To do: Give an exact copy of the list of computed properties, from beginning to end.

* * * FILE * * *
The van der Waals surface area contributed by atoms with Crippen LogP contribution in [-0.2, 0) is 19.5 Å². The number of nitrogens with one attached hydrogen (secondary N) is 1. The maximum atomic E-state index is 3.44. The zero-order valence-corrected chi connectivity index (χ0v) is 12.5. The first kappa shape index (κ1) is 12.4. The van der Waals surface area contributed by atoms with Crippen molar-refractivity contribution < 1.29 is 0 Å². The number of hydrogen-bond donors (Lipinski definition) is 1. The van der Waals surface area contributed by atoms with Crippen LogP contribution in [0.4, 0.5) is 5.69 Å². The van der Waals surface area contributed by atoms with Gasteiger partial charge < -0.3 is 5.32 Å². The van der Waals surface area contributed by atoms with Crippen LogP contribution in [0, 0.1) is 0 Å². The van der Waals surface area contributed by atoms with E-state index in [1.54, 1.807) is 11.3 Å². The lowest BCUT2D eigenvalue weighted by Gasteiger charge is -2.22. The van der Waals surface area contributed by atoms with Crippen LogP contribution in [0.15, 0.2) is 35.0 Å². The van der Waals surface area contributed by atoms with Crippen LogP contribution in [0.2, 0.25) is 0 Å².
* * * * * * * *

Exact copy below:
The van der Waals surface area contributed by atoms with Crippen LogP contribution in [-0.2, 0) is 19.5 Å². The number of nitrogens with one attached hydrogen (secondary N) is 1. The maximum atomic E-state index is 3.44. The zero-order valence-corrected chi connectivity index (χ0v) is 12.5. The first kappa shape index (κ1) is 12.4. The van der Waals surface area contributed by atoms with Crippen molar-refractivity contribution < 1.29 is 0 Å². The number of hydrogen-bond donors (Lipinski definition) is 1. The van der Waals surface area contributed by atoms with Crippen LogP contribution in [0.4, 0.5) is 5.69 Å². The van der Waals surface area contributed by atoms with Gasteiger partial charge < -0.3 is 5.32 Å². The van der Waals surface area contributed by atoms with Crippen LogP contribution in [0, 0.1) is 0 Å². The van der Waals surface area contributed by atoms with E-state index in [1.54, 1.807) is 11.3 Å². The lowest BCUT2D eigenvalue weighted by Gasteiger charge is -2.22. The van der Waals surface area contributed by atoms with Crippen LogP contribution in [0.15, 0.2) is 35.0 Å². The van der Waals surface area contributed by atoms with Crippen LogP contribution in [0.2, 0.25) is 0 Å².